AiRMOUR identifies regulations affecting Urban Air Mobility in Emergency Medical Services
The AiRMOUR project identifies the areas in which rules and regulations cover the needs of the Emergency Medical Services (EMS) scenarios that will be demonstrated within the project and the objective of saving lives.
Some of the rules regulating the conventional air traffic and infrastructure are applicable to drones, but at times the need for rewriting a rule or making a completely new one appears.
Urban Air Mobility (UAM) will be operating at lower altitudes and needs therefore to be integrated into cities’ internal infrastructure. This creates several new interfaces which require regulation. Cooperation with stakeholders, such as city planners and full integration with other air traffic are also necessary.
“To solve this we’ll need more research and are dependent on the latest technologies to get drones to operate safely and as autonomously as possible. For example, for the separation of drones we’ll need both new, safe and proven technology and updated regulations”, says Human Factors Specialist Gustaf Fylkner from Luftfartsverket.
The standard rule for separation in conventional aviation is currently 1000 ft (~300 m) vertical or 3 nautical miles (~5,5 km) horizontally in the Terminal Maneuvering Area (TMA). Much of the UAM traffic will fly in less than 500 ft (~150 m) above the ground and distances between Urban Air Vehicles must be much smaller, likely depending on their ability to navigate and share their position and intention.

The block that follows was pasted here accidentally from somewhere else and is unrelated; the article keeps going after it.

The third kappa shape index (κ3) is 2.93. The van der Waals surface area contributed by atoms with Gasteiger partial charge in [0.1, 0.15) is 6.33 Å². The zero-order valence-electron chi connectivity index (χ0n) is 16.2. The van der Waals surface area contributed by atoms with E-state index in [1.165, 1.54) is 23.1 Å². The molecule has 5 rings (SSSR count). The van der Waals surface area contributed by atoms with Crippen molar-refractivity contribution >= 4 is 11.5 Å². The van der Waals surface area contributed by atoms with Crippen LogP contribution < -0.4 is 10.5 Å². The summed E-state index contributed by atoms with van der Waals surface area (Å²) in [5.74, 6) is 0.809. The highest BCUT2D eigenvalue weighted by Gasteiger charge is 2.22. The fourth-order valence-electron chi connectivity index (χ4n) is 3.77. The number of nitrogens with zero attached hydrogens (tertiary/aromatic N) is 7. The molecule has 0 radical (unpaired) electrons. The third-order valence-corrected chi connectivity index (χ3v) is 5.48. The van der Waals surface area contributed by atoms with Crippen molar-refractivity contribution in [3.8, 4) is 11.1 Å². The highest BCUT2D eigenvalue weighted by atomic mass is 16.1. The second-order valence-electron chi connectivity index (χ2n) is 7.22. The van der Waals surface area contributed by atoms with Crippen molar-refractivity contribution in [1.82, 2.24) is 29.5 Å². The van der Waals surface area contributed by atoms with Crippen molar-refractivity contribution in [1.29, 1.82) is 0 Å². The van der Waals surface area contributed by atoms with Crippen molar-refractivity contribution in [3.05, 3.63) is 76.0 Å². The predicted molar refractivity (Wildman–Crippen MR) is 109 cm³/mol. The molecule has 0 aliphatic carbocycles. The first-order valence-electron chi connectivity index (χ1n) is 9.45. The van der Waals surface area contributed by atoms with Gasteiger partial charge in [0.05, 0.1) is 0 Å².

Regulators have challenges to rule for something that has never happened before, but there are pan-European initiatives to get new regulations which would cover the emerging UAM services.
The same rules as widely as possible
When flying a drone in a specific or certified category, a rigorous process, e.g. Specific Operations Risk Assessment (SORA), is required to prove that the flight is safe to conduct.
“It is clear that the current rules make it complicated and cumbersome to perform even experimental and validation flights. There are some things more to do before we will see commercial use on a wider scale. Additionally, aviation has to find solutions for charging infrastructure and handling of batteries in the same way the car industry has to find them”, says Fylkner.
The fast evolving drone industry that is eager to prove its concept has often ended up making local solutions to be able to operate at all. This is something that the AiRMOUR project is trying to identify. Are there rules in place today, on a national level? Do they vary? Are some solutions better than the others? Is it possible to formulate a set of rules that would suit all different local applications? If so, it would be better to have the same rules applied everywhere in the European Union and ultimately worldwide.
“The regulatory frameworks applicable to EMS UAM span all three domains: aviation, urban and medical. Medical payloads need to be properly handled at vertiports that may be part of the urban mobility plan and flown according to applicable aviation rules. The combined effort is non-trivial, and AiRMOUR will also provide an overview of the combined regulatory environment”, adds Technical Director Gokul Srinivasan from Robots Expert.
The AiRMOUR project team has so far identified the different areas of regulation which need to be taken into account in the demonstration flights of the project. The partners are collecting data both on the EU and national level.
For further information, please contact:
Swedish Civil Aviation Administration, Luftfartsverket: Gustaf Fylkner, gustaf.fylkner(at)lfv.se
Robots Expert Finland Ltd: Gokul Srinivasan, gokul.srinivasan(at)robots.expert